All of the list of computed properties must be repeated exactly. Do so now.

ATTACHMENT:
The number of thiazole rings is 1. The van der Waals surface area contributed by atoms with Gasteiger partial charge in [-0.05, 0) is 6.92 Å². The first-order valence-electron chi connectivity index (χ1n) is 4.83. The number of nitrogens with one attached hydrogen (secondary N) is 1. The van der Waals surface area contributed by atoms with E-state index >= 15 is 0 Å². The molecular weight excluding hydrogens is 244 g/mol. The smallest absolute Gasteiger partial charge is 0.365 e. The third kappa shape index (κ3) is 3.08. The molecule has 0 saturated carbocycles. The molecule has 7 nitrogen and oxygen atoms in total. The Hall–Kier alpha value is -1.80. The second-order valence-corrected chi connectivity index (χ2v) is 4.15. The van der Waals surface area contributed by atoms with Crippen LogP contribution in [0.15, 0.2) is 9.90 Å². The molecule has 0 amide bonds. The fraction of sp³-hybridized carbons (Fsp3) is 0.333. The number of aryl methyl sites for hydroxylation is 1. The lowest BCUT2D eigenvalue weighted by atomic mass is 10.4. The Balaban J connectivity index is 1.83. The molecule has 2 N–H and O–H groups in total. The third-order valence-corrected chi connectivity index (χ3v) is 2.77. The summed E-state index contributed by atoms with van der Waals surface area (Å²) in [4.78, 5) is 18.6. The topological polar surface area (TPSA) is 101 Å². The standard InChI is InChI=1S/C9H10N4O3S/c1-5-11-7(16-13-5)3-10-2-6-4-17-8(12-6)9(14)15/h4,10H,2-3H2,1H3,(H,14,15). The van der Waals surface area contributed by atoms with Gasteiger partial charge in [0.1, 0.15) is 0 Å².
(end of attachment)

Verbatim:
The number of thiazole rings is 1. The van der Waals surface area contributed by atoms with Gasteiger partial charge in [-0.05, 0) is 6.92 Å². The first-order valence-electron chi connectivity index (χ1n) is 4.83. The number of nitrogens with one attached hydrogen (secondary N) is 1. The van der Waals surface area contributed by atoms with E-state index >= 15 is 0 Å². The molecular weight excluding hydrogens is 244 g/mol. The smallest absolute Gasteiger partial charge is 0.365 e. The third kappa shape index (κ3) is 3.08. The molecule has 0 saturated carbocycles. The molecule has 7 nitrogen and oxygen atoms in total. The Hall–Kier alpha value is -1.80. The second-order valence-corrected chi connectivity index (χ2v) is 4.15. The van der Waals surface area contributed by atoms with Crippen LogP contribution in [0.15, 0.2) is 9.90 Å². The molecule has 0 amide bonds. The fraction of sp³-hybridized carbons (Fsp3) is 0.333. The number of aryl methyl sites for hydroxylation is 1. The lowest BCUT2D eigenvalue weighted by atomic mass is 10.4. The Balaban J connectivity index is 1.83. The molecule has 2 N–H and O–H groups in total. The third-order valence-corrected chi connectivity index (χ3v) is 2.77. The summed E-state index contributed by atoms with van der Waals surface area (Å²) in [4.78, 5) is 18.6. The topological polar surface area (TPSA) is 101 Å². The standard InChI is InChI=1S/C9H10N4O3S/c1-5-11-7(16-13-5)3-10-2-6-4-17-8(12-6)9(14)15/h4,10H,2-3H2,1H3,(H,14,15). The van der Waals surface area contributed by atoms with Gasteiger partial charge in [0.1, 0.15) is 0 Å².